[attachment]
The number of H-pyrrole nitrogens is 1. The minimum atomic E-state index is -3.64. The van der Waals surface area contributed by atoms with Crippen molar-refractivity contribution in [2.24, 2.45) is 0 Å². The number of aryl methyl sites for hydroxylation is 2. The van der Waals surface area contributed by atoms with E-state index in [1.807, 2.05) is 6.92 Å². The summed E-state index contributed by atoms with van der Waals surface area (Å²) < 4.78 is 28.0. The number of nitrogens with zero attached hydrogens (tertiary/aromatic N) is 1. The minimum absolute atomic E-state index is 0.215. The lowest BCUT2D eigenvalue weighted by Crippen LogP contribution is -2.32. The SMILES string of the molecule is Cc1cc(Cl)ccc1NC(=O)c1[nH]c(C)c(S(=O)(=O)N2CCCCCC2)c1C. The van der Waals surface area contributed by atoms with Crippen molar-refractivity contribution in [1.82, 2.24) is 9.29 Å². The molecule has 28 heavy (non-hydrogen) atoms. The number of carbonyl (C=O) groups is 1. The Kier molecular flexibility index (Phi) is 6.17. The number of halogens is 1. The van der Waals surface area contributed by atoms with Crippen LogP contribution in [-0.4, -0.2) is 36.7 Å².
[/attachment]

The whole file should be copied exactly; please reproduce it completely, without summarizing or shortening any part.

The number of H-pyrrole nitrogens is 1. The minimum atomic E-state index is -3.64. The van der Waals surface area contributed by atoms with Crippen molar-refractivity contribution in [2.24, 2.45) is 0 Å². The number of aryl methyl sites for hydroxylation is 2. The van der Waals surface area contributed by atoms with E-state index in [1.807, 2.05) is 6.92 Å². The summed E-state index contributed by atoms with van der Waals surface area (Å²) < 4.78 is 28.0. The number of nitrogens with zero attached hydrogens (tertiary/aromatic N) is 1. The minimum absolute atomic E-state index is 0.215. The lowest BCUT2D eigenvalue weighted by Crippen LogP contribution is -2.32. The SMILES string of the molecule is Cc1cc(Cl)ccc1NC(=O)c1[nH]c(C)c(S(=O)(=O)N2CCCCCC2)c1C. The van der Waals surface area contributed by atoms with Crippen molar-refractivity contribution in [1.82, 2.24) is 9.29 Å². The molecule has 28 heavy (non-hydrogen) atoms. The number of carbonyl (C=O) groups is 1. The Kier molecular flexibility index (Phi) is 6.17. The number of halogens is 1. The van der Waals surface area contributed by atoms with Crippen LogP contribution in [-0.4, -0.2) is 36.7 Å².